Oscars 2018: Ranking The Best Picture Contenders

In 2017, the two films vying for Best Picture at the Academy Awards were — by sheer luck — the actual best films of the year. 2018 is, somehow, much the same, with the top tier of Oscar contenders consisting of some legitimately great films. But which is the best? Let’s rank ‘em!


Make no mistake: Joe Wright’s Darkest Hour is pure pantomime, canonising a symbol of brutish authoritarianism in Gary Oldman’s laughable, unskilled depiction of Winston Churchill, all unsubtle spluttering and cake prosthetics.


Paul Thomas Anderson’s Phantom Thread is undeniably a curiosity, a meticulously-crafted tale of sickness and dedication. It’s also been, for some of us, a very unpleasant watch. I slept through much of the second act, and when I awoke I had contracted the flu. Hence, I really really did not enjoy watching this film and I never want to see it again, but I can’t exactly call it “bad”.


There’s a lot going on in The Shape of Water, and nothing quite works. Sally Hawkins is a mute cleaner, Octavia Spencer her sassy colleague, Michael Stuhlbarg their enigmatic scientist boss, Michael Shannon a sadistic government agent, Doug Jones a horny fish monster. Wait — what?! Guillermo Del Toro is a master of scenery and dressing, but his story is flat and familiar, his characters mere impressions of archetypes.


Get Out was the first hit movie in Trump’s America, and that skewed many’s reactions to it much more favourable than it perhaps deserves. Jordan Peele’s debut feature is a solid black comedy with some excellent performances, but it’s in no way the ‘game-changer for mainstream cinema’ many have claimed it to be.


The first Chris Nolan movie nominated for Best Picture since 2011, and only №6 on my list? Dunkirk is an incredible technical achievement, a masterclass in editing and authorial composition, yet — even upon multiple repeat viewings — it lacks an emotional hook beyond some British military chest-beating. Essential viewing, but not an essential work.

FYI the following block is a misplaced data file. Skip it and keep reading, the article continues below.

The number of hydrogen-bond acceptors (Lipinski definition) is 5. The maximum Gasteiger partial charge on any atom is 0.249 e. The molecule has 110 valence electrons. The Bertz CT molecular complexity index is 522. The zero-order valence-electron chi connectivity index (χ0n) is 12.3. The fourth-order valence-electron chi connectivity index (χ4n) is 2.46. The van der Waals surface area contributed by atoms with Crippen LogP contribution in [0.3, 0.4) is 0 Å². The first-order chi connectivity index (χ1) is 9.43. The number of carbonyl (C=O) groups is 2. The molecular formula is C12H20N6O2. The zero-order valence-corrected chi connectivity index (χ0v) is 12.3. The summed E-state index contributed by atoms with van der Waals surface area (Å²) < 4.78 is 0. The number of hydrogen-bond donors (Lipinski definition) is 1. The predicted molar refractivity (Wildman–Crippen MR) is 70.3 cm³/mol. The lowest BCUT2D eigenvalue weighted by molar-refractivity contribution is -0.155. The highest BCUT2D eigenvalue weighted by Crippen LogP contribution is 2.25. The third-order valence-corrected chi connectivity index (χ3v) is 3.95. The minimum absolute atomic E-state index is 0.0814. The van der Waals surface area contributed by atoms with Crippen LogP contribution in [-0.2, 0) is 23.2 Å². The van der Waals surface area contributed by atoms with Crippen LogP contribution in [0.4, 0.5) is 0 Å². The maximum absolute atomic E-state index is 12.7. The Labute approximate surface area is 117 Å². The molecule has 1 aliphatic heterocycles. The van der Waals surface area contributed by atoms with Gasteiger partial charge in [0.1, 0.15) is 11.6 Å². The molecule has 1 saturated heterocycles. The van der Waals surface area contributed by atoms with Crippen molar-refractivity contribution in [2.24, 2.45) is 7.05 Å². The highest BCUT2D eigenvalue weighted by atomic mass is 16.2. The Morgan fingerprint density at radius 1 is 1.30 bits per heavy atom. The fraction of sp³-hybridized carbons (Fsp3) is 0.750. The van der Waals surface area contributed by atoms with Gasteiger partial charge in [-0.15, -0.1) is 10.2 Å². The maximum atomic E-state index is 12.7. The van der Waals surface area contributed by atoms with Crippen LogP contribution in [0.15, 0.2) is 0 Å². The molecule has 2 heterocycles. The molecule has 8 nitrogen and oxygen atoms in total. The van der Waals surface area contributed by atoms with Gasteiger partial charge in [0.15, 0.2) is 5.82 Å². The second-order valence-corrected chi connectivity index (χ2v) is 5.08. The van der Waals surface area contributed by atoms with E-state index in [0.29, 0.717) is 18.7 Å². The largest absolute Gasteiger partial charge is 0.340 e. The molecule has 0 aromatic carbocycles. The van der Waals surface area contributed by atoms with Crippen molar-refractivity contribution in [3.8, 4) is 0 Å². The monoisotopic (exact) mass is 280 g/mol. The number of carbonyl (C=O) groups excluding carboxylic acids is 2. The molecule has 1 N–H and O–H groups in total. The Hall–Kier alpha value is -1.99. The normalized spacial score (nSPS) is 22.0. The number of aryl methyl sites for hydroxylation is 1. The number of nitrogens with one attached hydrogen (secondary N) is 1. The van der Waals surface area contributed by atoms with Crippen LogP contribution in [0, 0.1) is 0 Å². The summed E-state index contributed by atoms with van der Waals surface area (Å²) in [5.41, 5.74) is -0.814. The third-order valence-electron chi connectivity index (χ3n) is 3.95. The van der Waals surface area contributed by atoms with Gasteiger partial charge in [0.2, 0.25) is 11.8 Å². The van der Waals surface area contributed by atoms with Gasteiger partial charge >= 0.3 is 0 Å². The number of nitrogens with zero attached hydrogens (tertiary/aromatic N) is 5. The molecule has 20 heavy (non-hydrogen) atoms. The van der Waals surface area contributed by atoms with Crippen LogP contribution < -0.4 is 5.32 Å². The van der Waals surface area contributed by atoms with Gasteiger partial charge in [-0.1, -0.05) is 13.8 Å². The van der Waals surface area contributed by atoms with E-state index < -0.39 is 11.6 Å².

Speaking of ‘essential work’, the next 5 films are all just that. The Post is the most overt of the anti-Trump brigade of dramas, a gripping tale about the importance of journalistic integrity and speaking truth to power with the best cast imaginable (Streep, Hanks, Odenkirk, Whitford, Coon, Stuhlbarg, Brie) and a surprising 1970s aesthetic that gives the film a real edge.


I could talk for hours about Three Billboards, an incredibly rewarding work on a number of levels: as a Coen Brothers-homaging midwestern thriller, strong social contemporary on modern American discourse and biblical parable exploring themes of hatred and forgiveness. Frances McDormand and Sam Rockwell are extraordinary.


The finest coming-of-age drama since Boyhood, Greta Gerwig’s (nearly) debut as director is as universally-relatable as movies get, as Saoirse Ronan’s eponymous Christine “Lady Bird” worms her way through Senior Year; it’s familial and romantic issues and much more. Brimming with kindness and honesty.


Luca Guadagnino’s Call Me is a sensuous, enveloping romance brought to life by Timothée Chalamet, Armie Hammer and Michael Stuhlbarg — three absurdly beautiful species — and a dreamy aesthetic that steals the audience’s heart and hands it back forever transformed.